Whether you’re looking to upgrade your existing insulation or need to insulate a brand-new home, TAP® Insulation is a sound choice. This home insulation product is renowned for many reasons, including its energy-efficient performance and pest-resistant properties. Infused with borate, TAP works to prevent and control pest problems in the household. Because it outperforms traditional insulation, TAP is quickly becoming the go-to insulation option here in Sevierville TN and beyond. The pros at Johnson Pest Control are here to share all you need to know about this industry-leading home insulation option.
How Does TAP Insulation Control Pests?
TAP is prized for its pest control properties. The insulation is infused with a borate product that will prevent and eliminate pests. Some of the pests affected by this insulation product include:
TAP Insulation outperforms other home insulation options on several levels. Not only is it energy efficient, TAP provides superior thermal and acoustic insulation and wards off pest problems in your home. Other benefits include:
TAP Insulation is the only insulation registered with the U.S. Environmental Protection Agency (EPA).
More cost-effective than traditional insulation, TAP is a one-time investment with no need for re-treatments.
TAP can be installed over existing insulation and comes with a lifetime warranty.
As an energy-efficient option, TAP can reduce heating and cooling costs by up to 30%.
TAP is environmentally friendly by using recycled paper diverted from landfills to create the product.
This insulation is capable of filling the nooks and crannies that are unreachable with traditional insulation.
How to Get TAP Insulation in Tennessee
Johnson Pest Control is your local leader in TAP installation. Our technicians are licensed and registered to install TAP on top of your existing insulation. To learn more about our home insulations service or to schedule an appointment, call our team today!
Entomologists from Johnson’s parent company, Rentokil Provide their Pest Predictions for 2021
READING, Penn. (Jan. 4, 2021) — As if 2020 didn’t present enough challenges during the COVID-19 pandemic, 2021 could be a banner year for pests around the country.
To help residents prepare for 2021, entomologists from Rentokil used field knowledge and data to provide their predictions for pests in the upcoming year.
1. Rodents, Rodents Everywhere:
With shutdowns across the country, it’s no surprise that rodents are on the rise nationwide. Empty buildings, the scarcity of food and warmer winters have combined to create a rodent apocalypse.
“We’re seeing more rats in urban, suburban and rural settings because of the shutdowns,” said Marc Potzler, Board Certified Entomologist. “Food sources are cut off, and rats are having to travel to scavenge for food. We’ve seen rats out in public during the day, which is highly unusual.”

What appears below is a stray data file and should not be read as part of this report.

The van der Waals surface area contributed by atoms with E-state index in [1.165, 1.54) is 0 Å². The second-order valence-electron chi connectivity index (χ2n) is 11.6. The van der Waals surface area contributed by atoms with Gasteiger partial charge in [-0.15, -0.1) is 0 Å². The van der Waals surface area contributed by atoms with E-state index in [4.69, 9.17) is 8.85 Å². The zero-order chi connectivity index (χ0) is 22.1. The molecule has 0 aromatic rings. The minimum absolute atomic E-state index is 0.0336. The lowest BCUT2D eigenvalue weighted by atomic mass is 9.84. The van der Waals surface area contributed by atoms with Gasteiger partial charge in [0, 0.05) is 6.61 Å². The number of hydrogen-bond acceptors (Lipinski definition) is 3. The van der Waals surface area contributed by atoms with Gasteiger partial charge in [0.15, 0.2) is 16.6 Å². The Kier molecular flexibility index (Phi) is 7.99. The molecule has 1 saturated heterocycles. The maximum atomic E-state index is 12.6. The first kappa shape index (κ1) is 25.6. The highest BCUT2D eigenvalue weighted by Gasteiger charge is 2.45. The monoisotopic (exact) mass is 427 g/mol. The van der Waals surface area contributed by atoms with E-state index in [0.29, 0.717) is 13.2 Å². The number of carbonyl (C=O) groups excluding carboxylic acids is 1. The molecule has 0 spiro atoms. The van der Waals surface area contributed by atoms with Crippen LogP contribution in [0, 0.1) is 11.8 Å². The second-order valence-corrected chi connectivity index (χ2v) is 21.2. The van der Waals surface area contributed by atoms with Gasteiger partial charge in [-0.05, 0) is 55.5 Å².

Warmer winters have also allowed for mice populations to boom in residential areas as it allows for a longer breeding season and there is a lower population loss due to hard freezes.
“Right now is the perfect time to rodent-proof your home,” said Potzler. “Make sure to repair any gaps on the exterior of your home, such as around garage doors, windows or pipes.”
2. Mosquitoes on the Move:
Mosquitoes populations have been increasing over the last few years. Aedes species, which are disease-carrying mosquitoes, are also moving to new areas. These mosquitoes can carry West Nile Virus, Eastern Equine Encephalitis (EEE) and Zika virus, among other diseases.
“There is an increase of mosquitoes across the country, but notably on the West Coast, and they are adapting each year,” said Eric Sebring, Associate Certified Entomologist. “We have seen evidence of behavior adaptation, where mosquitoes lay their eggs strategically to hatch throughout the season.”
Protect yourself and your family from mosquitoes by removing any standing water on your property. Mosquitoes can breed in as little as one teaspoon of water. Also, wear EPA-approved insect repellent while spending time outside.
3. Bed Bugs:
The chatter about bed bugs was quiet in 2020, but that’s not because they have gone away.
“As people begin to travel again, we will start to hear about bed bug infestations,” said Sebring. “Bed bugs can be dormant for several months at a time, so they can emerge when a food source, humans, become available.”
Bed bugs are considered hitchhikers, traveling from place to place on people, luggage, clothing and other personal belongings. Homeowners and businesses such as hotels, colleges, hospitals, senior living facilities, retail stores, and libraries have experienced problems with bed bugs.
If traveling, inspect the bed by pulling back the sheets to examine the mattress. Check your luggage before packing and unpacking, and look for signs of living or dead bugs the size of an apple seed or black fecal smears.
4. More Time Outdoors = More Pests.
From hiking to gardening to dining al fresco, there is no doubt that the pandemic has forced people to spend more time outdoors.
In 2021, we will see the outdoor pest pressures continue:
Ticks: Ticks are responsible for transmitting several diseases, including Lyme disease, to humans and animals. These small insects are found in grassy areas and in the woods, so it is important to inspect yourself and your pets after spending time outdoors. Cover as much skin as possible while outdoors, wear long pants, long sleeves, closed-toed shoes, and tuck pant legs into socks. Light-colored clothing will also help any ticks you pick up stand out.